Michel Barnier REJECTs attempt by UK to guarantee protection of citizens’ rights in a No Deal Brexit as fresh row over Withdrawal Agreement boils over
- Stephen Barclay asks EU to ‘ring-fence’ citizens’ rights protections in Brexit deal
- Move would mean certainty for Britons living in EU in event of a No Deal divorce
- But Michel Barnier rejects UK’s appeal and tells ministers not to be ‘distracted’
Published: 09:59 EDT, 18 June 2019 | Updated: 12:28 EDT, 18 June 2019
The EU and UK are embroiled in a fresh row over how best to protect the rights of citizens in the event of a No Deal Brexit after Michel Barnier rejected an appeal from the British government.
Stephen Barclay, the Brexit Secretary, urged Brussels to agree to ‘ring-fence’ part of the Withdrawal Agreement which protects the rights so that the measures are implemented even if the UK leaves the bloc without an overall deal.
But it has emerged the EU’s chief Brexit negotiator poured cold water on the proposal.
He told the UK it would be ‘far from straightforward’ and warned ministers not to be ‘distracted’ from the main goal of securing support for the Withdrawal Agreement.
Mr Barclay has now urged Mr Barnier to reconsider amid fears that Britons living in the EU could struggle to access healthcare in some member states if the UK leaves without an agreement on October 31.
The substance of the Withdrawal Agreement, which has been rejected by MPs three times, has largely taken a backseat in recent weeks because of the Tory leadership race.
But the Government has been trying behind the scenes to persuade Brussels to budge on the issue of citizens’ rights.
Stephen Barclay, the Brexit Secretary, has urged Michel Barnier to ‘ring-fence’ the part of the Withdrawal Agreement relating to the protection of citizens’ rights so that the measures are implemented even if the UK and EU cannot agree to the overall deal.
In February MPs supported a proposal which required the Government to seek a commitment from the EU to implement the citizens’ rights part of the existing deal even if the rest of the agreement is rejected.
Mr Barclay told Mr Barnier in a letter sent in March that he wanted the rights ‘safeguarded in all scenarios’ as he urged him to agree to a ‘ring-fenced’ agreement on citizens’ rights.
But Mr Barnier rejected the request and said the ‘best way to safeguard the rights of the citizens’ was for MPs to ratify the existing deal.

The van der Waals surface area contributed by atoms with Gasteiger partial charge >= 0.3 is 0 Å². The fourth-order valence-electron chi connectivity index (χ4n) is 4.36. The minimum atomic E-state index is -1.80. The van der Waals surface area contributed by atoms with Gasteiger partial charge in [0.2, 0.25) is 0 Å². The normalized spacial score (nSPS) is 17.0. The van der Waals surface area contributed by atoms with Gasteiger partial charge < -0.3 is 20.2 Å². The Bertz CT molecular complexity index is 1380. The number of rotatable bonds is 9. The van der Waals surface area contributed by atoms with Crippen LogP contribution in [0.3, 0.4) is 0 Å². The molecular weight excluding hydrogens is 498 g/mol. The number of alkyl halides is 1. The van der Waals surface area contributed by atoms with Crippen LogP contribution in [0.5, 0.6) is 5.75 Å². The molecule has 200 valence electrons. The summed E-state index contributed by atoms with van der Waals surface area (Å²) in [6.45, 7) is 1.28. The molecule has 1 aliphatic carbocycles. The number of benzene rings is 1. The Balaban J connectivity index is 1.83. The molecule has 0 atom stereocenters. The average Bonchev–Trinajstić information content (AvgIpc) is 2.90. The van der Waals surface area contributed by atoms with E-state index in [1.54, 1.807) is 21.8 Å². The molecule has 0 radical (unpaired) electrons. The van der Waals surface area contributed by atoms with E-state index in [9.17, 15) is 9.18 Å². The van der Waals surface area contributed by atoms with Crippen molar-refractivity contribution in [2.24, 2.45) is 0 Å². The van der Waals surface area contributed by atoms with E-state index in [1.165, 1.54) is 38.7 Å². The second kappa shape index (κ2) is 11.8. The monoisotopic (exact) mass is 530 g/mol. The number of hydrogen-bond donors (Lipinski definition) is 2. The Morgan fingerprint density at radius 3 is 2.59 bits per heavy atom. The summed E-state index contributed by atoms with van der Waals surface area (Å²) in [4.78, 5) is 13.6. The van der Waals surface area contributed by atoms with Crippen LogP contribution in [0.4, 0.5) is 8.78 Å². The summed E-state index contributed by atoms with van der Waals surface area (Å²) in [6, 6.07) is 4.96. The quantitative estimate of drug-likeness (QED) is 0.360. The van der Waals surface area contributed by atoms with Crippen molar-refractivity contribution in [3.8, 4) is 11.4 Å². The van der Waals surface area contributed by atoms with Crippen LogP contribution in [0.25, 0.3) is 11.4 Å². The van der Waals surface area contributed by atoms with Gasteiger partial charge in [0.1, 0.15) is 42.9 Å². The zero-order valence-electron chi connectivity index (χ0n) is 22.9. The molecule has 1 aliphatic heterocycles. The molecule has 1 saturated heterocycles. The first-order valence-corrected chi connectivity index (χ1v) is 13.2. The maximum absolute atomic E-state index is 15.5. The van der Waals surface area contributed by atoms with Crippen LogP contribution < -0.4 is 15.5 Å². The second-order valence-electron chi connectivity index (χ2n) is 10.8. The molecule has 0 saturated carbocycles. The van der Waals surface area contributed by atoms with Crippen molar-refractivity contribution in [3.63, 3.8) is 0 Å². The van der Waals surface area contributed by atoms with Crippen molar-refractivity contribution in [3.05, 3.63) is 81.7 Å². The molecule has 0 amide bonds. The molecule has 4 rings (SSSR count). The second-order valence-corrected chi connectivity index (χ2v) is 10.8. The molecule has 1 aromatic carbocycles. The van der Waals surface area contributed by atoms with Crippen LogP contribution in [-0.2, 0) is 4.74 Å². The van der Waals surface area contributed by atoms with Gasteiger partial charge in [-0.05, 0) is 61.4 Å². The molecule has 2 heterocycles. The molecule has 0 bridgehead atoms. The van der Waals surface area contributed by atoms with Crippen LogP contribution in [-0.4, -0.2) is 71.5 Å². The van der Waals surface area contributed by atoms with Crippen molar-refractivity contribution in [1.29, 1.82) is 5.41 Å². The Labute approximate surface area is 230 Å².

He said the relevant sections in the Withdrawal Agreement relating to protecting citizens’ rights were ‘part of an overall and comprehensive approach’ and it would be ‘far from straightforward’ to separate them from the rest of the deal.
‘It is indeed difficult to see how citizens could be able to rely on specific provisions in the absence of the whole structure guaranteeing the applicability and enforceability of the Agreement,’ he said.
Mr Barnier said the EU had already prepared for a No Deal scenario and that ‘even in this undesired scenario the rights of British nationals residing in the Union would remain a priority’ and they would not be ‘left in the dark’.
He said the Government should ‘not be distracted’ from the ‘essential objective’ of the Withdrawal Agreement being backed ratified.
New correspondence published today by the Department for Exiting the European Union shows Mr Barclay has refused to take no for an answer.
Michel Barnier, pictured alongside Jean-Claude Juncker and Nicola Sturgeon earlier this month, has rejected Mr Barclay’s appeal on citizens’ rights and said the UK should focus on persuading a majority of MPs to back the Withdrawal Agreement
Mr Barclay said in a new letter to Mr Barnier that there were ‘gaps’ in the EU’s current plan to protect citizens’ rights as he urged him to reconsider.
‘To conclude, I agree that our joint efforts should remain focused on making sure that we reach an agreement in order to secure an orderly departure for both the UK and the EU,’ he wrote.
‘However, I suggest that together our officials continue to work on how we best protect citizen’s rights in all scenarios.’
The EU has largely left the issue of protecting the rights of UK nationals living on the continent post-Brexit in the hands of individual member states.
The UK has made its own unilateral offer to protect the rights of EU nationals living in Britain in the event of No Deal.
The offer means EU citizens will be able to continue to access healthcare and social security as they do now.